Build or Buy? The Hidden Costs of Developing Tech In-House

“If you want something done right, do it yourself.” It’s a familiar phrase, but is it true?

At first glance, it stands to reason that an in-house solution should be the perfect fit. However, if there is one constant in today’s business world, it’s change. This is where an in-house system can be problematic.

If you have to handle everything in house, how fast will you be able to adapt to …

  • New legislative changes
  • New lines of business or locations
  • New reporting requirements
  • New data privacy, security assessment and infrastructure certification requirements

Understanding the Hidden Costs

The cost of building and maintaining an in-house solution is often underestimated. If you consider the cost of a employing qualified business and development team, the numbers add up fast. It’s important to take note of the secondary or hidden costs that are often overlooked, such as:

  • Training
  • Knowledge Transfer
  • Documentation
  • Maintenance
  • Infrastructure Costs

Scope Creep Adds Complexity and Costs

Scope creep is the common tendency for projects to increase in size and complexity over the life of the project. Your initial goal may only be to support claim handling practices, but scope creep can occur quickly.

Employee Turnover and Lost Knowledge

Employee turnover is a serious concern. When you build an in-house program, what happens when the in-house experts are no longer with the organization? Without a proactive knowledge transfer process, you’ll find yourself stuck with a proprietary system that no one knows how to use or fix.

The Proof Is in the Numbers

Let’s assume that ABC Company intends to develop a solution to manage claims nationwide. They first consider the cost of staffing. Based on average salary information from Comparably, you might be looking at the following expenses:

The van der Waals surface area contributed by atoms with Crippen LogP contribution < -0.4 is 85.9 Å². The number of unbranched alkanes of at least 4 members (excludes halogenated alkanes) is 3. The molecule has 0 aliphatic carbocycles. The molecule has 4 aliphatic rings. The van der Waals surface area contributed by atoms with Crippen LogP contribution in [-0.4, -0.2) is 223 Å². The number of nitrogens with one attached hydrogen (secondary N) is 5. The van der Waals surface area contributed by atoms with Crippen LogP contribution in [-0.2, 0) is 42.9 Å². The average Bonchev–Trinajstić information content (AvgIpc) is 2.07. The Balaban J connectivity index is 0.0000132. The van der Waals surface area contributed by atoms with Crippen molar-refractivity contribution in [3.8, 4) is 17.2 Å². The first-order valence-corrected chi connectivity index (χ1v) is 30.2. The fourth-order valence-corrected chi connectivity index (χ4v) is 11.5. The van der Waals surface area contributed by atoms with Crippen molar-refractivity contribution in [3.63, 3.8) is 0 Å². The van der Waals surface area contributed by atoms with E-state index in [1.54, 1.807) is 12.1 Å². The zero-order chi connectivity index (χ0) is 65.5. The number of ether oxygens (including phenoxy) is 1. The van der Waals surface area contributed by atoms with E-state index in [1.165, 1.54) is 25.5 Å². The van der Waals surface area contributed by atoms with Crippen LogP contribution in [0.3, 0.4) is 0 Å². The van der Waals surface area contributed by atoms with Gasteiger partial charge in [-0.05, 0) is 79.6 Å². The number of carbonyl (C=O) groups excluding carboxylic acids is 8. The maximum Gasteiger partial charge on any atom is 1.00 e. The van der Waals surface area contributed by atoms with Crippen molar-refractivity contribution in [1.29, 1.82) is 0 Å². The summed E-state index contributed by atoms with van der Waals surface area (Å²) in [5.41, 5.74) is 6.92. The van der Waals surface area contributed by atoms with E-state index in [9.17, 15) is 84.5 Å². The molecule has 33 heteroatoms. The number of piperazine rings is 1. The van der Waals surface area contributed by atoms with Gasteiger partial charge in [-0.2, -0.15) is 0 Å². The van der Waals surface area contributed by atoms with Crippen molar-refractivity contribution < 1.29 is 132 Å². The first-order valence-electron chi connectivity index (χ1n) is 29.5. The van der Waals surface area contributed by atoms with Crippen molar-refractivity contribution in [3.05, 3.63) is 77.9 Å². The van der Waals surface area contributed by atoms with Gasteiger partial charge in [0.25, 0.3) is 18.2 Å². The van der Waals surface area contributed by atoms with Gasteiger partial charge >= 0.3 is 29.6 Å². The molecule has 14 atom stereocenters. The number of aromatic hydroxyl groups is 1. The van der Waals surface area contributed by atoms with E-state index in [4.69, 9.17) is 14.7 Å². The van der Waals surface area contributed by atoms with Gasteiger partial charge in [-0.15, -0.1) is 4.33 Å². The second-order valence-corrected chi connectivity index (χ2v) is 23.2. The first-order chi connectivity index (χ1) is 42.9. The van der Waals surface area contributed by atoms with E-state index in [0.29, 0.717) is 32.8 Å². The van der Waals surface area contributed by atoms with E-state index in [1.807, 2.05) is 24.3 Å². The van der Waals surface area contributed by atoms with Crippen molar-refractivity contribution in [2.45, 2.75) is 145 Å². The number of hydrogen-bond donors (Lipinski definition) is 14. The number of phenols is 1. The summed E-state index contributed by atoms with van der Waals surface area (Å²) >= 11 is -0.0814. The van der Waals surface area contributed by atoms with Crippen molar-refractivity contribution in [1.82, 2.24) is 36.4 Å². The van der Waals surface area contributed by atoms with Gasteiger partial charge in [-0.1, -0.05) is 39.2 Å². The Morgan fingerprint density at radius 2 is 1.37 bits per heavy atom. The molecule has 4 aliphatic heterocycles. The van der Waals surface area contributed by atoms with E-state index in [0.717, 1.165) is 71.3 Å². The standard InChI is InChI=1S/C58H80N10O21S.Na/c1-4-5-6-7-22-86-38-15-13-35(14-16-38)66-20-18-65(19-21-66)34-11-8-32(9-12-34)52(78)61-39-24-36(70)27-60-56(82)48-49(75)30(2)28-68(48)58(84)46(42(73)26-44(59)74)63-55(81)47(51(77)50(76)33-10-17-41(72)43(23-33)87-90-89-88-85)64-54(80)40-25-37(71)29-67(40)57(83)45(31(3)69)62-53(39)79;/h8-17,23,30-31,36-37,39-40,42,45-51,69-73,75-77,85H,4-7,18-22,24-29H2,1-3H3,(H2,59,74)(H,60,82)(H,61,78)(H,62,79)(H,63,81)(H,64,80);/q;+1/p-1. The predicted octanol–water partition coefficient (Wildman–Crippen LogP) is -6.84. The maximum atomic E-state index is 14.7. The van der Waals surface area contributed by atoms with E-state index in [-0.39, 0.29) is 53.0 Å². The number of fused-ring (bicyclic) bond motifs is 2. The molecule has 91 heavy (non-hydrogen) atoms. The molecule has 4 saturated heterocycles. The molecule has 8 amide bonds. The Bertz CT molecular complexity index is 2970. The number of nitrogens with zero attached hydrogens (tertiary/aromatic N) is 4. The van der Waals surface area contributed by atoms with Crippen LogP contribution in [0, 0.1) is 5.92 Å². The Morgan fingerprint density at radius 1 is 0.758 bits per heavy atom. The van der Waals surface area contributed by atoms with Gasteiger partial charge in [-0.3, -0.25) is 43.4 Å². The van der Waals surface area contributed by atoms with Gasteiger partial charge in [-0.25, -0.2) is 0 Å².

+ 5 Senior Developers at $137,097 each: $685,485
+ 2 Business Analysts at $83,799 each: $167,598
+ 3 Data / Network Admins at $60,857: $182,571
= Total Annual Salary Cost: $1,035,654

Estimating six to nine months for initial development and testing, the employee cost alone can range from $517,827 to $776,740. The opportunity cost involved with taking developers away from core projects is yet another factor to consider.

Time-to-Market Costs

Now let’s consider ABC’s time-to-market issues. ABC’s competitor, XYZ Insurance, is nipping at their heels in pursuit of next-generation claims service. The difference is XYZ has chosen to use a third-party claims system that can be deployed immediately.

Meanwhile, ABC Company finds themselves less effective, less productive and unable to meet the same standards of customer satisfaction. They have been forced to build departments responsible for maintenance, system updates, testing and infrastructure security. What started as a cost-savings decision has forced them to become a technology business, splitting their focus to keep up with the changes in both the insurance and technology worlds.

Conclusion

Building an in-house system is not always a bad idea when highly specialized requirements exist. However, if your organization is likely to experience change or employee turnover, a third-party solution merits further investigation.

While it’s true that to get something done right, you sometimes have to do it yourself, it’s also true that you shouldn’t have to reinvent the wheel.

Download this guide to share with your team.

NEWSLETTER

SUBSCRIBE TO NEWSLETTER

EXPLORE

MORE TO EXPLORE